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The stars you don't know yet

To watch them is to love them, or at least that's what TV execs are counting on.

June 24, 2007|Maria Elena Fernandez | Times Staff Writer

CHANCES are you've heard of the "Bionic Woman," but what about actress Michelle Ryan? Or maybe you've picked up on the buzz about the new television dramas "Pushing Daisies" or "New Amsterdam." But do you know who actors Lee Pace or Nikolaj Coster-Waldau are?

After a tough season of expensive series with feature film actors who were recruited to star in shows that quickly bombed, television is going back to basics. Next season, the five broadcast networks will debut 36 series, and this time it's all about fresh faces -- actors whom you've either never seen before or recognize the face but don't know the name.

The matchmaking game that is casting has changed markedly over the last few years, as the Internet has made the world smaller, audiences have become more savvy and shows such as "Lost" and "Heroes" paved the way for globe-trotting talent searches that yielded actors from the United Kingdom, Australia, Korea and Japan.

"It's no longer how it was years ago: contacting the top 10 agents on the West Coast and sending those actors to the set," said Marcia Shulman, Fox's executive vice president of casting. "We all really have to earn our audiences now and we have to be incredibly creative. And I think there's a line between familiarity and someone who is exciting and new.

Then too as the networks continue to chase young viewers otherwise busy text messaging or zoning out to their iPods, they're looking for young, sexy new faces.

And, of course, there's one other factor: "Fresh faces are less expensive than established ones," noted Shari Anne Brill, director of programming for Carat, a media-buying firm. "If there's enough going on in the show and a show really starts to take hold, fresh faces will become famous faces. Look at the cast of 'Friends.' "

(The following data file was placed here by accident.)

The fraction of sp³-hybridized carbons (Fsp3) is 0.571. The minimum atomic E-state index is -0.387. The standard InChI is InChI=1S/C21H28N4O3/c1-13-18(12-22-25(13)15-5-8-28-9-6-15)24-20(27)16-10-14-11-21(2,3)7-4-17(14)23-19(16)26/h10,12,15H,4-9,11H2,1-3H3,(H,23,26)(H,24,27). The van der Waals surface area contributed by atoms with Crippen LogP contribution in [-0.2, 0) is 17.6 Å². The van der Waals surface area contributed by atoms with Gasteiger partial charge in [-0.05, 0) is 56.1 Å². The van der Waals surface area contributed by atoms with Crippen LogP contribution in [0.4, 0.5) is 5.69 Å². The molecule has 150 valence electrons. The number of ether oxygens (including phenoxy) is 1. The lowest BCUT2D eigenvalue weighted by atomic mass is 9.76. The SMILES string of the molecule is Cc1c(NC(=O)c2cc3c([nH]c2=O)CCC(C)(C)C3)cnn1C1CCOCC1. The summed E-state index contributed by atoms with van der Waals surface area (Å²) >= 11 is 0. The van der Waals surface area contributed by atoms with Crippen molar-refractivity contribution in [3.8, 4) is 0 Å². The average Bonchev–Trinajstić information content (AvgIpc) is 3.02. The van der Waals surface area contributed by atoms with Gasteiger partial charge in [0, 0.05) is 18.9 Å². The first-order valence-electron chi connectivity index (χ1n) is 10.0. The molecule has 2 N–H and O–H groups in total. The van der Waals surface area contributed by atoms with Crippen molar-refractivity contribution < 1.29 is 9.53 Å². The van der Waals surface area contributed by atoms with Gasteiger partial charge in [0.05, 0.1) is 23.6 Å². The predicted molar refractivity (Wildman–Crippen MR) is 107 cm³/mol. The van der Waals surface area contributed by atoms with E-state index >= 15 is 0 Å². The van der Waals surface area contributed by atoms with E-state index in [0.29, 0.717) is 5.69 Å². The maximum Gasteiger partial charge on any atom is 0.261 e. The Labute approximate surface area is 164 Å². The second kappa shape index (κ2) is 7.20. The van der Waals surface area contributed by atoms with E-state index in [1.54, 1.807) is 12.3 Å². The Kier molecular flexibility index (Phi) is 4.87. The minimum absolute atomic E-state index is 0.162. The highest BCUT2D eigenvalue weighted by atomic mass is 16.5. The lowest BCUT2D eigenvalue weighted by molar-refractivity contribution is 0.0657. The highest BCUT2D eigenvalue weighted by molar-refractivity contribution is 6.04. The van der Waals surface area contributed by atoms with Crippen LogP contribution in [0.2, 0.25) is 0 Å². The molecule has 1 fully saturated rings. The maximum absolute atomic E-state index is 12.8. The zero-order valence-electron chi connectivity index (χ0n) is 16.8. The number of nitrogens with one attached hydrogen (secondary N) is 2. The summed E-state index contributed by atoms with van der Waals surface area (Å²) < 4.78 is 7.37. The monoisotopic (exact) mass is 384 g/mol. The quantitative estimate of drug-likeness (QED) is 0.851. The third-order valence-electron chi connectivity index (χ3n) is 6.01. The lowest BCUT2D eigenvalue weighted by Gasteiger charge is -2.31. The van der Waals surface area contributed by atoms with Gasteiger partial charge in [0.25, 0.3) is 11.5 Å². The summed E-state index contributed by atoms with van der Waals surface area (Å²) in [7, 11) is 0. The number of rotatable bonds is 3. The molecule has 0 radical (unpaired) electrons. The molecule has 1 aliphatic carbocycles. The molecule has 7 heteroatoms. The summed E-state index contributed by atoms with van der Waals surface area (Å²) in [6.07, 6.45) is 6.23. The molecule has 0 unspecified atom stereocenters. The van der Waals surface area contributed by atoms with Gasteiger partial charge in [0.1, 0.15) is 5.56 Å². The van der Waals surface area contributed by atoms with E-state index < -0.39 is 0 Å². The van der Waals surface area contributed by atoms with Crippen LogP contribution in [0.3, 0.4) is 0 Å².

"I think America likes to pick shows it likes to watch," Brill added. "As long as the acting is there, it doesn't matter that it's somebody they've heard of because it was the story itself that had viewers excited."

Even in the instances where the faces are not so novel this fall -- Kelsey Grammer and Patricia Heaton in Fox's "Back to You," Jimmy Smits in CBS' "Cane" or Peter Krause in ABC's "Dirty Sexy Money" -- the networks have opted for actors who have already succeeded in the medium instead of gambling on another James Woods or Sally Field, the only movie stars who survived the challenges of their shows' freshman year on the tube last season. Advertisers seem to be responding: Early signs are that ad sales for the new shows are strong.

It's no coincidence that seven of the actors starring in dramas this fall hail from foreign lands. NBC hired the British Damian Lewis, known mostly for "Band of Brothers," to star in "Life"; the Scottish Kevin McKidd, of HBO's "Rome," to lead "Journeyman"; and England's Ryan as the "Bionic Woman." Alex O'Loughlin, who is the star of CBS' "Moonlight," is Australian; Coster-Waldau of Fox's "New Amsterdam" is Danish and CBS' Lloyd Owen ("Viva Laughlin") and ABC's Anna Friel ("Pushing Daisies") are from London.

"For us, something that was very exciting was bringing Hugh Laurie here," said Fox's Shulman. "Those who knew him were completely blown away by this reinvention of him, and for those who didn't, he was such a fresh new talent."

Showing a serious side

FOX is hoping to hit that jackpot again with Anthony Anderson, who is costarring in "K-Ville" with Cole Hauser. Known mostly as a comedic actor, Anderson plays a New Orleans police detective trying to bring order to his hometown after Hurricane Katrina. "I don't think that a name buys loyalty," Shulman added. "I think that shows are about storytelling and character. And I think a show might be checked out because there's a familiarity component to it, but I could probably give you a bigger list of 'name' actors who were brought to shows that failed versus 'name' actors that were brought to shows and succeeded."

NBC learned that lesson when it stacked "Studio 60 on the Sunset Strip" with hot TV stars Matthew Perry, Bradley Whitford and company only to watch newcomers Masi Oka ("Heroes"), America Ferrera ("Ugly Betty") and Jack McBrayer ("30 Rock") steal the limelight.

"It's all about a balance, because when you look at the season, we were happy to have a show like 'Heroes' to launch, but we were also happy to have a show like 'Studio 60' because of the press attention that those stars do get," said Erin Gough Wehrenberg, NBC's executive vice president of current series. " But there's nothing more exciting than when you launch a star like Masi Oka."

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